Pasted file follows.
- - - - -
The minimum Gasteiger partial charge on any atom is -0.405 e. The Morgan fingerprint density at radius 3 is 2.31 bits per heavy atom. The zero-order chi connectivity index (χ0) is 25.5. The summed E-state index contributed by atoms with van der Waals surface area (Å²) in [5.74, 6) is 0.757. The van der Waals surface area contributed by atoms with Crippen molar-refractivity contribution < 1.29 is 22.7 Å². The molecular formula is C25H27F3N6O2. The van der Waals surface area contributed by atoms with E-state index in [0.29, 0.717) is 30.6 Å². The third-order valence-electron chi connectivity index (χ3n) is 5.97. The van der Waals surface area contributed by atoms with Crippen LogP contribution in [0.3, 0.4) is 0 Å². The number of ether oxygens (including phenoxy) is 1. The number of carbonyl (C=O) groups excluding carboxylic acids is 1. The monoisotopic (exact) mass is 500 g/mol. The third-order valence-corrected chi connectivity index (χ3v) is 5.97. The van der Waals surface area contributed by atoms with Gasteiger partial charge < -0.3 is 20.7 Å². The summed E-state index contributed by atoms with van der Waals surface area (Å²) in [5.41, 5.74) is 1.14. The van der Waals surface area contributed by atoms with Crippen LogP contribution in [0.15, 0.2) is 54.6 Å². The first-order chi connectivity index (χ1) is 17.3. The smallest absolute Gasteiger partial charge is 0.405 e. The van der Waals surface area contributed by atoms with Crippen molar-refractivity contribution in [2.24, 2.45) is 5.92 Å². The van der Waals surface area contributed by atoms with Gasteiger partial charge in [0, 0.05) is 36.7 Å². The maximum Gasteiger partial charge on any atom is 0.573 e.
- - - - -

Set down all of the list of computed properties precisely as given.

The minimum Gasteiger partial charge on any atom is -0.405 e. The Morgan fingerprint density at radius 3 is 2.31 bits per heavy atom. The zero-order chi connectivity index (χ0) is 25.5. The summed E-state index contributed by atoms with van der Waals surface area (Å²) in [5.74, 6) is 0.757. The van der Waals surface area contributed by atoms with Crippen molar-refractivity contribution < 1.29 is 22.7 Å². The molecular formula is C25H27F3N6O2. The van der Waals surface area contributed by atoms with E-state index in [0.29, 0.717) is 30.6 Å². The third-order valence-electron chi connectivity index (χ3n) is 5.97. The van der Waals surface area contributed by atoms with Crippen LogP contribution in [0.3, 0.4) is 0 Å². The number of ether oxygens (including phenoxy) is 1. The number of carbonyl (C=O) groups excluding carboxylic acids is 1. The monoisotopic (exact) mass is 500 g/mol. The third-order valence-corrected chi connectivity index (χ3v) is 5.97. The van der Waals surface area contributed by atoms with Gasteiger partial charge < -0.3 is 20.7 Å². The summed E-state index contributed by atoms with van der Waals surface area (Å²) in [5.41, 5.74) is 1.14. The van der Waals surface area contributed by atoms with Crippen LogP contribution in [0.15, 0.2) is 54.6 Å². The first-order chi connectivity index (χ1) is 17.3. The smallest absolute Gasteiger partial charge is 0.405 e. The van der Waals surface area contributed by atoms with Crippen molar-refractivity contribution in [2.24, 2.45) is 5.92 Å². The van der Waals surface area contributed by atoms with Gasteiger partial charge in [0, 0.05) is 36.7 Å². The maximum Gasteiger partial charge on any atom is 0.573 e.